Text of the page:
As with the Nord N10 5G, you don’t get OnePlus’ handy alert slider—a physical switch for easily swapping between notification settings—from its flagship phones. But you do get a 3.5mm headphone port, as well as a MicroSD slot for expanding upon the modest 64GB internal storage. Like most budget phones, however, there is no IP rating for dust and water resistance, so be careful around the elements.
As mentioned, the 90Hz refresh rate is a premium perk that makes an unexpected appearance here, delivering smoother transitions and animations than a typical 60Hz screen. That said, you’re not going to see the full benefits on a budget phone with a low-end processor, given the frequent bits of slowdown that permeate the everyday user experience. Still, I’d rather have it than not, and it’s a noticeable enhancement here and there.
The low 720p resolution stretched across a sizable 6.52-inch panel means that the Nord N100’s screen isn’t particularly crisp, and it’s an LCD panel, so it lacks the punchy contrast and deep black levels of OnePlus’ usual OLED screens. All that said, this is a better-than-average screen for a phone this cheap, and it even gets a smidge brighter than the N10 5G’s dim 1080p screen.
The 90Hz refresh rate is a premium perk that makes an unexpected appearance here, delivering smoother transitions and animations than a typical 60Hz screen.
The OnePlus Nord N100 runs on Android 10 out of the box, and even with the company’s OxygenOS skin on top of it, the setup process is very typical and straightforward. Just follow the on-screen prompts after holding in the power button to fire up the phone. You’ll need a Google account and an internet connection, either via your SIM card or a Wi-Fi network, but otherwise, it’s just a matter of choosing between simple options and tapping through the prompts.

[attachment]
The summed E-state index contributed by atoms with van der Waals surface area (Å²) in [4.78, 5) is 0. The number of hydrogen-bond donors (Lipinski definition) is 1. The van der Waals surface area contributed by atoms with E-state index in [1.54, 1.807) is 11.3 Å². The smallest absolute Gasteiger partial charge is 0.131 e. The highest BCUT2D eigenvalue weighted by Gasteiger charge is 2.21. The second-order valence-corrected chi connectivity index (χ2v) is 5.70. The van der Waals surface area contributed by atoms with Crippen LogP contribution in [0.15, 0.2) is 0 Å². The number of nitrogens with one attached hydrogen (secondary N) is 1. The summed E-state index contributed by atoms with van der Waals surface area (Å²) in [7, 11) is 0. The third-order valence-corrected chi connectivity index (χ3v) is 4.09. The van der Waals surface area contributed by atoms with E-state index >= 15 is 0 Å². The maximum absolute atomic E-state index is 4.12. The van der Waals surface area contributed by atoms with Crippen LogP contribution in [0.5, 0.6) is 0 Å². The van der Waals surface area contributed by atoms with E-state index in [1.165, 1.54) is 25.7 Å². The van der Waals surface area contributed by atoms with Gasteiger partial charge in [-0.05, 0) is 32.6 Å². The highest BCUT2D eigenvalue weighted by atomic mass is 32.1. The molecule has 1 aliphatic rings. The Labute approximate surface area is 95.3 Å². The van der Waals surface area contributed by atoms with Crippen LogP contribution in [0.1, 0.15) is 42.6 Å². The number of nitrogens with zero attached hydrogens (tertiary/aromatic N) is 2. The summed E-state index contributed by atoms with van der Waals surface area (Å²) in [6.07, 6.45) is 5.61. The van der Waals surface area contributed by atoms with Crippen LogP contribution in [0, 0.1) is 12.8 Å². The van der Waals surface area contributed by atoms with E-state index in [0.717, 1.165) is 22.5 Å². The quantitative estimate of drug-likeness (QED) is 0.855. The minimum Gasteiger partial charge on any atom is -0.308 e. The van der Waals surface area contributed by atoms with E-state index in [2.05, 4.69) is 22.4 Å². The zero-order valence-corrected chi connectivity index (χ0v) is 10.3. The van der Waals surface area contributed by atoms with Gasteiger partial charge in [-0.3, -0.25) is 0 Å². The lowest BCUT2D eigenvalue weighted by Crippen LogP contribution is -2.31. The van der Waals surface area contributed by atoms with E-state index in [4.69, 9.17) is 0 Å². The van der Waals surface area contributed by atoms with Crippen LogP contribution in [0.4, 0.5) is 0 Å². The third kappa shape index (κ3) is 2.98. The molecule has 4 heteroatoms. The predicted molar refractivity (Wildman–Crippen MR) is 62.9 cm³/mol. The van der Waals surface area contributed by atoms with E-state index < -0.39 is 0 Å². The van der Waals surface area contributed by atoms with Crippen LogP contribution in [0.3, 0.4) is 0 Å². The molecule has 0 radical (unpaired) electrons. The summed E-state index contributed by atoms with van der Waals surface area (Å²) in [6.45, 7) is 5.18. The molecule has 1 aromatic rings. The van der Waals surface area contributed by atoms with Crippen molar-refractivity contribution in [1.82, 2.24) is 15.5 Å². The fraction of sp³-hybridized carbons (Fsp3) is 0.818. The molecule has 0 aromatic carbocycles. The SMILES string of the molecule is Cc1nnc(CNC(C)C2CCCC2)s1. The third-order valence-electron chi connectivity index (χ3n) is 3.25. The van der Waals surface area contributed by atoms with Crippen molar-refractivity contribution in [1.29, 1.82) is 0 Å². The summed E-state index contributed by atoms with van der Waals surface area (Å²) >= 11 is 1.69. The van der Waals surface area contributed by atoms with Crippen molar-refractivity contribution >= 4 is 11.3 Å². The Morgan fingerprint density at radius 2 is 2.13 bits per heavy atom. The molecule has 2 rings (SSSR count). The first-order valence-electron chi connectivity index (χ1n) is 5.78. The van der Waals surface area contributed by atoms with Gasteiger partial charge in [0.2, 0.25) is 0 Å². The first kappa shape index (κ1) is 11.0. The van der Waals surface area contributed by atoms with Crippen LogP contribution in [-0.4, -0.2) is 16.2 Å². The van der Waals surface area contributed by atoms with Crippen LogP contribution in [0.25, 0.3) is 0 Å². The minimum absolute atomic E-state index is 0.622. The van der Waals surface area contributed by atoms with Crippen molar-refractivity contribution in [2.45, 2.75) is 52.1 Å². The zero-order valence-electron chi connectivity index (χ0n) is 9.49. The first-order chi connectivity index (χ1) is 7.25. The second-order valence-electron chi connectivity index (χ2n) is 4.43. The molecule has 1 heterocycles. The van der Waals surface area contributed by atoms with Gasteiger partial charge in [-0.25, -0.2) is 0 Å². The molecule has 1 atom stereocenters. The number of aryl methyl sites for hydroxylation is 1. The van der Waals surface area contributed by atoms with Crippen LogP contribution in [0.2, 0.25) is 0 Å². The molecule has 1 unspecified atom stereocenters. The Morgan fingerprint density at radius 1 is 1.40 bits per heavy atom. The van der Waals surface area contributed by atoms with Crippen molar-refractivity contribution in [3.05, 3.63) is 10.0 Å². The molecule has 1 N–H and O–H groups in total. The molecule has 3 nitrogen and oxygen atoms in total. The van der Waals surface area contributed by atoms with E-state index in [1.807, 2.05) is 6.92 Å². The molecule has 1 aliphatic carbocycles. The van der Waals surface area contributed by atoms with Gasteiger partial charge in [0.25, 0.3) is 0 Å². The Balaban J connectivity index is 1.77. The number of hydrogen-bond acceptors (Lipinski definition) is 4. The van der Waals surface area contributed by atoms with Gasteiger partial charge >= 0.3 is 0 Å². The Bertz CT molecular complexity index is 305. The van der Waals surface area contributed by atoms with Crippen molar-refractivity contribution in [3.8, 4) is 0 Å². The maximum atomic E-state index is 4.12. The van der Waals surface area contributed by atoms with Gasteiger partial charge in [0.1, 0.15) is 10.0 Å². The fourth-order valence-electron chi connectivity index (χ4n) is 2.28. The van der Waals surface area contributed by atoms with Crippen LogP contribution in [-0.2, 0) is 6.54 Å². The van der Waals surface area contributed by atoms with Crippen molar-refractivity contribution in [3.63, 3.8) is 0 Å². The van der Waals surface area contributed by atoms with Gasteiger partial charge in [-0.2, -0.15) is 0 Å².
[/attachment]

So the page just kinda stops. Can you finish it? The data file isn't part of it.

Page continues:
The Qualcomm Snapdragon 460 processor here (paired with 4GB RAM) is a lower-end chip meant for budget phones, and unsurprisingly it’s sluggish here. Apps take a few extra beats to load at times, plus there are bits of stuttering and unresponsiveness along the way.
The Nord N100 is certainly usable as an everyday phone, but the tepid performance can be frustrating. That’s the trade-off with a sub-$200 phone. OnePlus might have polished the design, but a low-end chip is undoubtedly going to give you low-end performance. Benchmark testing bears that out, as well: the 5,840 score registered on PCMark’s Work 2.0 test is significantly lower than the Nord N10 5G’s score of 8,061, and there’s a real performance gap in everyday usage too.